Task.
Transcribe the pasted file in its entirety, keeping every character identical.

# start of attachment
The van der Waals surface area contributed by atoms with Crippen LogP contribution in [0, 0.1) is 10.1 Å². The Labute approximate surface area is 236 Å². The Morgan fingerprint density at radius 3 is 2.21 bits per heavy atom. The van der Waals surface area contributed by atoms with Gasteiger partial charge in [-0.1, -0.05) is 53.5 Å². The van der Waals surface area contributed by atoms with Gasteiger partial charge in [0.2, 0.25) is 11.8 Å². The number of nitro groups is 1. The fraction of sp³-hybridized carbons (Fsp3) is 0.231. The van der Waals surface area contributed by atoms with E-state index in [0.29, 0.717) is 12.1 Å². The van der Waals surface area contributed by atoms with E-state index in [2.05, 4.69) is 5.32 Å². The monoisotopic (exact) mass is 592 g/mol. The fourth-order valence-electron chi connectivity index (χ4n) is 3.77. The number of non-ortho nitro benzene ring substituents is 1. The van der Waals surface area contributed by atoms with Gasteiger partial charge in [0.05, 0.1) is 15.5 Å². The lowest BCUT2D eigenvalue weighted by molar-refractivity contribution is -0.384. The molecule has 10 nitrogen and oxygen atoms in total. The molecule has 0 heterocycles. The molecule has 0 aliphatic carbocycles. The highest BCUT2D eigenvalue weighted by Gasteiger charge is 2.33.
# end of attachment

The van der Waals surface area contributed by atoms with Crippen LogP contribution in [0, 0.1) is 10.1 Å². The Labute approximate surface area is 236 Å². The Morgan fingerprint density at radius 3 is 2.21 bits per heavy atom. The van der Waals surface area contributed by atoms with Gasteiger partial charge in [-0.1, -0.05) is 53.5 Å². The van der Waals surface area contributed by atoms with Gasteiger partial charge in [0.2, 0.25) is 11.8 Å². The number of nitro groups is 1. The fraction of sp³-hybridized carbons (Fsp3) is 0.231. The van der Waals surface area contributed by atoms with E-state index in [0.29, 0.717) is 12.1 Å². The van der Waals surface area contributed by atoms with E-state index in [2.05, 4.69) is 5.32 Å². The monoisotopic (exact) mass is 592 g/mol. The fourth-order valence-electron chi connectivity index (χ4n) is 3.77. The number of non-ortho nitro benzene ring substituents is 1. The van der Waals surface area contributed by atoms with Gasteiger partial charge in [0.05, 0.1) is 15.5 Å². The lowest BCUT2D eigenvalue weighted by molar-refractivity contribution is -0.384. The molecule has 10 nitrogen and oxygen atoms in total. The molecule has 0 heterocycles. The molecule has 0 aliphatic carbocycles. The highest BCUT2D eigenvalue weighted by Gasteiger charge is 2.33.